Twelve campuses set for closure given one year to clean up act

Campuses were ordered closed after regulator deemed they did not meet required standards.

Thursday January 28 2016

Kisii University building. The Ministry of Education and the Council for University Education has granted 12 campuses set for closure one year to clean up their act. PHOTO | BENSON MOMANYI | NATION MEDIA GROUP

Kisii University building. The Ministry of Education and the Council for University Education has granted 12 campuses set for closure one year to clean up their act. PHOTO | BENSON MOMANYI | NATION MEDIA GROUP 

By OUMA WANZALA
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Students at 12 university campuses that were facing closure for failing to adhere to regulations and standards got a reprieve Wednesday after the regulator and Education ministry agreed to give their institutions 12 months to comply.

However, the Commission for University Education (CUE) gave the universities 14 days to develop a 12-month road map to address the shortfalls.

The issues to be addressed include recruitment and retention of quality lecturers, development of facilities and library resources.

Also within the 12 months, the affected universities are required to come up with a plan to merge or close some of their campuses and transfer students to accredited ones.

Those affected inlcude Kisii University’s 10 campuses in Eldoret, Eldama Ravine, Nyamira, Kabarnet, Migori, Ogembo, Keroka, Kehancha, Kapenguria and Isebania, Laikipia University’s Nyahururu campus and Kabarak University’s Nairobi campus.

CUE had given the universities 90 days to close the campuses.

It emerged in a meeting Wednesday that Kisii University, for instance, was expanding at an alarming rate and its campuses had inadequate lecturers.

In some instances, the teaching staff had no letters of appointment while part-time staff had questionable qualifications.

The meeting was attended by Higher Education Principal Secretary Collete Suda, CUE chairman Henry Thairu and Chief Executive David Some.

Wednesday, Education Cabinet Secretary Fred Matiang’i said the governing councils of the universities will be required to submit quarterly reports to his ministry detailing progress made in addressing the challenges.

“The CUE will conduct a comprehensive compliance inspection in February next year. Universities should also take immediate action to address governance gaps in their organs,” said Dr Matiang’i.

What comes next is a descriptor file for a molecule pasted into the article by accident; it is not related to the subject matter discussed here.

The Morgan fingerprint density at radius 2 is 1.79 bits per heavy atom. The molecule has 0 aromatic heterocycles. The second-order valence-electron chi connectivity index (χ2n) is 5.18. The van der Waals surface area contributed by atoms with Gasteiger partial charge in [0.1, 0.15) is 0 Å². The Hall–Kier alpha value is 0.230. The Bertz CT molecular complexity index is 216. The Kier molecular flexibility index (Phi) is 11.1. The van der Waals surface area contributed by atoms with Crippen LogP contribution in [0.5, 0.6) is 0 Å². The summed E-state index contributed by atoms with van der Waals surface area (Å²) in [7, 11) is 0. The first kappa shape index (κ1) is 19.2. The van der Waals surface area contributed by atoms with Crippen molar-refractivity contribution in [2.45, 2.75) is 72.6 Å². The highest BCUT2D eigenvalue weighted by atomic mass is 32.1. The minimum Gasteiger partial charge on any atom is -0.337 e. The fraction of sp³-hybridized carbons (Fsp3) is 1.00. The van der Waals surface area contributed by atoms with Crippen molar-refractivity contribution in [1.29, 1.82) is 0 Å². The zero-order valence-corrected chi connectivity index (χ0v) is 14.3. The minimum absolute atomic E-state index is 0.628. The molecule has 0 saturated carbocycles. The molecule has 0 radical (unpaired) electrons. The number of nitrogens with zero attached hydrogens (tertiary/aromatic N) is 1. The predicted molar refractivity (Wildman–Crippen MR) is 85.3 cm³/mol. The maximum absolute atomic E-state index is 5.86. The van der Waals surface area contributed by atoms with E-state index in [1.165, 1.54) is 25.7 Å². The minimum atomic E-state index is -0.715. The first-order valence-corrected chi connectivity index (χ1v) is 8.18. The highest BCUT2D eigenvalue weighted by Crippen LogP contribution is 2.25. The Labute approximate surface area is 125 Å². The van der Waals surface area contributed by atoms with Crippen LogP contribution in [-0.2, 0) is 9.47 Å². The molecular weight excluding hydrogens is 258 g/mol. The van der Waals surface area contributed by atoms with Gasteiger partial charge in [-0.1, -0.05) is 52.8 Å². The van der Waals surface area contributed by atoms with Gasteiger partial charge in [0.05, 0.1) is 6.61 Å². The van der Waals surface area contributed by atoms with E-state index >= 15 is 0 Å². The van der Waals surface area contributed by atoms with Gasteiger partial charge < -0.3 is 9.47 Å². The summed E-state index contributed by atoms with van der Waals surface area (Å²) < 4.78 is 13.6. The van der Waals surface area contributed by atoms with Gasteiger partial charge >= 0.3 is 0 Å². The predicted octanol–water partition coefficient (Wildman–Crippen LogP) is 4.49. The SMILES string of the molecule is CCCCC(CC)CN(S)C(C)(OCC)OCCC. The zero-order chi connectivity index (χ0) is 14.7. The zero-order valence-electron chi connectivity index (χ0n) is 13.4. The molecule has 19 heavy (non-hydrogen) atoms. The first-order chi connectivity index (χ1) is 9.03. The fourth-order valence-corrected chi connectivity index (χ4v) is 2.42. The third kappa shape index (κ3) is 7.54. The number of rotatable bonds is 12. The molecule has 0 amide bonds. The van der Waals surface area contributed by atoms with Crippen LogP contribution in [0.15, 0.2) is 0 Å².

ACCOUNTABILITY

He also appointed a three-member committee to be chaired by former University of Nairobi Vice-Chancellor Prof Crispus Kiamba to work with the commission and ministry in ensuring that the changes are implemented.

Dr Matiang'i said the government will hold university authorities accountable for activities that compromise the quality of education.

“We will hold them to the highest standards and demand compliance with the law and established regulations without exception,” said the Cabinet Secretary.

“The ministry is alive to the increasing demands for university education. We will, therefore, do all in our power to facilitate access for the sake of equity and to provide opportunities across the country,” Dr Matiang’i added.

During an inspection by CUE last year, a number of campuses that include Jaramogi Oginda Odinga University of Science and Technology in Kisumu, Jomo Kenyatta University of Agriculture and Technology in Nakuru, Kisii University campuses in Kisumu, Kericho and Kitale, Laikipia University campuses in Nakuru, Eldoret and Naivasha, Moi University campuses in Kitale and Odera Akang’o, University of Eastern Africa- Baraton in Eldoret campus, University of Eldoret in Eldoret town and University of Kibianga’s Kaptatet campus were put under further review.

Eight were given a clean bill of health and accredited. These are Mount Kenya University’s four campuses in Nakuru, Kisii, Eldoret and Kitale. Others are Kenyatta University Kericho campus, Catholic University of East Africa in Eldoret, Jomo Kenyatta University of Agriculture and Technology Kisii campus and St Paul University’s Nakuru campus.

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